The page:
VW Pigeon Pie
Please don't fret. This isn't the precursor to a succession of posts about camper vans and 'Beetles'. The 'VW' on show here is the undeniably sleek and fabulously engineered Val Warner. His writings are never far from my kitchen. Here is much that is 'red in tooth and claw'. The natural bounty of the countryside leaps and flies into and out of his recipes. There is also plenty of foraging from the static natural world which is waiting to be picked or harvested... good, honest stuff.
Mr. Warner seasons his text with idiosyncratic words, phrases and descriptions. These will distract and delay you. Let them do so - they are worth the price of admission alone. What follows is something that I neglected for too long but finally made just after Christmas.
I’m pretty much decided on the approach to my blog. When I recommend a recipe, I’ll simply try to show that it’s approachable… “I’m a cook, not a chef!” So, please read this and then discard it temporarily - you’ll be welcome back any time later. Arm yourself with a laptop, iPad or print-out of the online recipe and don’t wait as long as I did before making it.
Here is the recipe for VW's Pigeon Pie
Ah, yes... one more thing and then I really will give you the low-down on this smashing feast. Graham and Karen opened seventeen months ago just down the road from us. Since then, Brown's Family Butchers has provided all our fresh meat needs and a fair few items from their 'home made' selection. The pigeons here came from them. Five of them in all. I used all the carcasses and four of the breasts, freezing the others. Modify amounts like I did or stick to the recipe for six.
If you haven't yet done so, go and find your own nearest 'proper' local butcher. I assure you that there are enough to go round. Seek them out beyond the supermarket also-rans.
The carcasses were chopped up using a santoku which came courtesy of a special offer from one of those recently-mentioned supermarkets. The blade served its purpose but I was soon reminded that a superior item might fit nicely on my wish-list.
Once the stock is bubbling the house begins to fill with pervading clouds of glorious vapour. This is probably the time to ensure that no laundry is hung out on a clothes horse. There are some limits to the spraying of this particular cookery cologne.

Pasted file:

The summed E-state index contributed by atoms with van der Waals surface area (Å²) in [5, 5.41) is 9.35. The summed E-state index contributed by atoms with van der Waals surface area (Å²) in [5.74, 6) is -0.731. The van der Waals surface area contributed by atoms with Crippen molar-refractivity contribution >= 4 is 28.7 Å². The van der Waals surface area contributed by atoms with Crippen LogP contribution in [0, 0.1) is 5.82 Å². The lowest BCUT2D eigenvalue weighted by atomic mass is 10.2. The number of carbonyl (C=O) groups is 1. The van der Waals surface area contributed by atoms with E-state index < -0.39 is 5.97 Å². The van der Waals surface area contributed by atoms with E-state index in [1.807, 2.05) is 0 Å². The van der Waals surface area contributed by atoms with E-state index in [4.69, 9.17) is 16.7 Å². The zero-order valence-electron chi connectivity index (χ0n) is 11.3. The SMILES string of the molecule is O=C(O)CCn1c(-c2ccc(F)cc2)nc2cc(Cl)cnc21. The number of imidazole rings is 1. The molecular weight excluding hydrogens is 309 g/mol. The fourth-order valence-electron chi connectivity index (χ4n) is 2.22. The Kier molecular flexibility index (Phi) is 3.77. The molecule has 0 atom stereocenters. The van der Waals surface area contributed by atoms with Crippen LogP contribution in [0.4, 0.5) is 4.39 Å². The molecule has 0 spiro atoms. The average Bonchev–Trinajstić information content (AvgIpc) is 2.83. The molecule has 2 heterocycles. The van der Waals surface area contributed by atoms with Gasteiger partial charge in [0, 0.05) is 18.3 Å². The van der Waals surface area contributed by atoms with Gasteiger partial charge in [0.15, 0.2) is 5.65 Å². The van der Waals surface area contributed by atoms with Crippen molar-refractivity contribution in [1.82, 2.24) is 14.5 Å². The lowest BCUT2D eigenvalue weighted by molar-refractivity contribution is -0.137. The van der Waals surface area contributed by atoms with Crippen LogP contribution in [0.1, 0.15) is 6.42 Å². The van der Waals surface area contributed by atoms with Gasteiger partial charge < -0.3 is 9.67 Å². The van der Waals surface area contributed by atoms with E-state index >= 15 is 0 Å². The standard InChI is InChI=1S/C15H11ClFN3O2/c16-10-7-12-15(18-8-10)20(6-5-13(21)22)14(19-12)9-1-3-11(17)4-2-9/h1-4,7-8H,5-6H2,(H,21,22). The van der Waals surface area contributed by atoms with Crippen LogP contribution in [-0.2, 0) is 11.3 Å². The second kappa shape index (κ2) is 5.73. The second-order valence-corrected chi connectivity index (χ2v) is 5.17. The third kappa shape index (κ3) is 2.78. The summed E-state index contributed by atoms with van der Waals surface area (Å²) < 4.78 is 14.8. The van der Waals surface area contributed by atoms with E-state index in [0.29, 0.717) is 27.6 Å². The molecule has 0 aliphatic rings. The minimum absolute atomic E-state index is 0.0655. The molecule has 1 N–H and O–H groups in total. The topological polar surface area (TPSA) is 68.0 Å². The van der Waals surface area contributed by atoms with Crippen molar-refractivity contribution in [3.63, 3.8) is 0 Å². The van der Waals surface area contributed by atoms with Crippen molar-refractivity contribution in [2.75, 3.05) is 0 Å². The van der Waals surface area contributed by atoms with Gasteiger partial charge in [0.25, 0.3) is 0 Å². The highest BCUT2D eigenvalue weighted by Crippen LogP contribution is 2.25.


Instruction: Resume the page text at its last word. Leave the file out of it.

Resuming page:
More careful, regular chopping is needed for the rest of the filling.
If you follow @ValentineWarner he has recently tweeted to advise "Should you want to make a game pie Resist urge to use bacon as it tends to dominate and mask the flavours of the furred or feathered" I agree almost entirely but the lardons I used were the last of some which were unaccountably bland - no real harm done.
Pigeon breasts: plump and skinless... in the process I found a couple of reassuringly authentic shot pellets... no empty cartridges for my photo-shoot though!
When frying the breast pieces the idea is to do surface damage only. Full heat and speed are vital to avoid anything but minimal cooking.
The meat and veg filling is combined. My choice of pie dish catered for a generous twosome. The whole thing is beginning to promise something rather special now.
Flour, butter, salt and water. What a quartet! Many recipes forgive you for using shop-bought pastry. On no account are you allowed to do that here. This golden, crunching, melting crust that topped off everything almost stole the show.
Tenderstem broccoli was fine but provided little distraction from this almost perfect pie. I'll be honest and repeat that warning about the flash-in-the-pan browning required for the breast meat... mine was ever so slightly 'over'. Still the most enjoyed meal at home since recent Christmas highlights.
You have the recipe at your disposal. Go to it... better still, order The Good Table and enjoy a plethora of further scrummy dishes. This one appears as 'Roast pigeon and ale pie' on page 104 in my copy. No further mention of boozy content is made but I can assure you it would not add very much.
That'll do for now. I trust you'll be inspired (so much better than being insipid!)
Oh, dammit, no... let's just take one more look at a thing of true beauty: